Importantly, we were also motivated to create a learning resource that supports the goal of social justice in higher education. This goal aligns with a guiding perspective in anthropology: cultural relativism. That is, anthropologists feel that we must understand cultural difference from the insider’s perspective, rather than from our own perspective, and refrain from passing judgement on others’ cultural behaviors and worldviews. This has both pragmatic and ethical underpinnings for anthropology.
Practically, we cannot reach sound conclusions about human nature by looking at only one dimension of human life or one perspective. Ethically, anthropologists are bound by the obligation to ‘do no harm’; we ought to support the dignity, integrity and wellbeing of the people (and animals) we work with and the students we teach. These disciplinary commitments overlap in many ways with social justice in education, which includes (for us) ensuring equitable and quality anthropological learning materials that are available for all students.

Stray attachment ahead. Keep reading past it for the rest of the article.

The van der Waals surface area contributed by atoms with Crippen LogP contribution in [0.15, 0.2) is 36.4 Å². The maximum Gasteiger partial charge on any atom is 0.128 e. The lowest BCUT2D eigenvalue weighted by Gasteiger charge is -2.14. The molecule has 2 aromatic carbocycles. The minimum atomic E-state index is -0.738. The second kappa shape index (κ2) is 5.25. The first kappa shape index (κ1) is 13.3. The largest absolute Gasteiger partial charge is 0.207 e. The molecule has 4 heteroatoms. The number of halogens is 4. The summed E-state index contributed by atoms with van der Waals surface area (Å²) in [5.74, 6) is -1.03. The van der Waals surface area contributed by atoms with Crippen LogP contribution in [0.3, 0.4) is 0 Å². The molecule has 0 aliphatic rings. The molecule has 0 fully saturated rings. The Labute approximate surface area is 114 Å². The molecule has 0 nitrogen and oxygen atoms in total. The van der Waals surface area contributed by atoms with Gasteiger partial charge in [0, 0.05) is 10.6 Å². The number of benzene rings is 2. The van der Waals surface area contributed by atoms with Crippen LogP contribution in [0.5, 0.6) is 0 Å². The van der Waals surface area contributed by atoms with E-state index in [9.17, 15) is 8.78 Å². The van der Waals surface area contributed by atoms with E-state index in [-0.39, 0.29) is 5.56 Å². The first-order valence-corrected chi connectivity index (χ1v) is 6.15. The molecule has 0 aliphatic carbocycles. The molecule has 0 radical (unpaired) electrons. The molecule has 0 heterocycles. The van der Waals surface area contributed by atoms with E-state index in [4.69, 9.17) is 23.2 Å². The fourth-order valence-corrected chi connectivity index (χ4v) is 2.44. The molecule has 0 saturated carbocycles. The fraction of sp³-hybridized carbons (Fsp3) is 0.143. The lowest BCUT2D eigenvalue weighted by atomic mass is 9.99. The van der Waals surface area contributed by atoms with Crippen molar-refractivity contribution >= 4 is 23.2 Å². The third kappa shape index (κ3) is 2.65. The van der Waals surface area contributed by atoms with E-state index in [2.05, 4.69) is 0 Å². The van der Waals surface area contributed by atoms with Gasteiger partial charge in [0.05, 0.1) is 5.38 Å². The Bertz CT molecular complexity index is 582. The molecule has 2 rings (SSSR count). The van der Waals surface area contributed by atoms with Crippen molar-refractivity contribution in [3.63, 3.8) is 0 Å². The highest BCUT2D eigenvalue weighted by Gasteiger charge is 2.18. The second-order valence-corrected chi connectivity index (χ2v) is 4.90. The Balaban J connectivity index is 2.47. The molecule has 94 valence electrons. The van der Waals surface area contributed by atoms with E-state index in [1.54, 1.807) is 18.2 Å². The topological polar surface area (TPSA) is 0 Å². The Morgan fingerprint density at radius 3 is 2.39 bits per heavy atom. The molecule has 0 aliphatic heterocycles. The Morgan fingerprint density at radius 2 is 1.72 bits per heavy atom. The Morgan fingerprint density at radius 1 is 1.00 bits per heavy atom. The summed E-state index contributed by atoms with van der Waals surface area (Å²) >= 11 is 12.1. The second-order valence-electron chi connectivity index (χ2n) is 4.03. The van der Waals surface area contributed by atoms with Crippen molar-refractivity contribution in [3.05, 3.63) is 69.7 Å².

When we received the Minnesota State Educational Innovations grant of $24,900 after the 2018 Shark Tank Open, our project really took off. Using our connections within various professional anthropology organizations and through social media, we recruited 41 authors, all specialists in their field and with significant teaching experience. We hired an illustrator to create original illustrations, three copy editors and a cover art designer.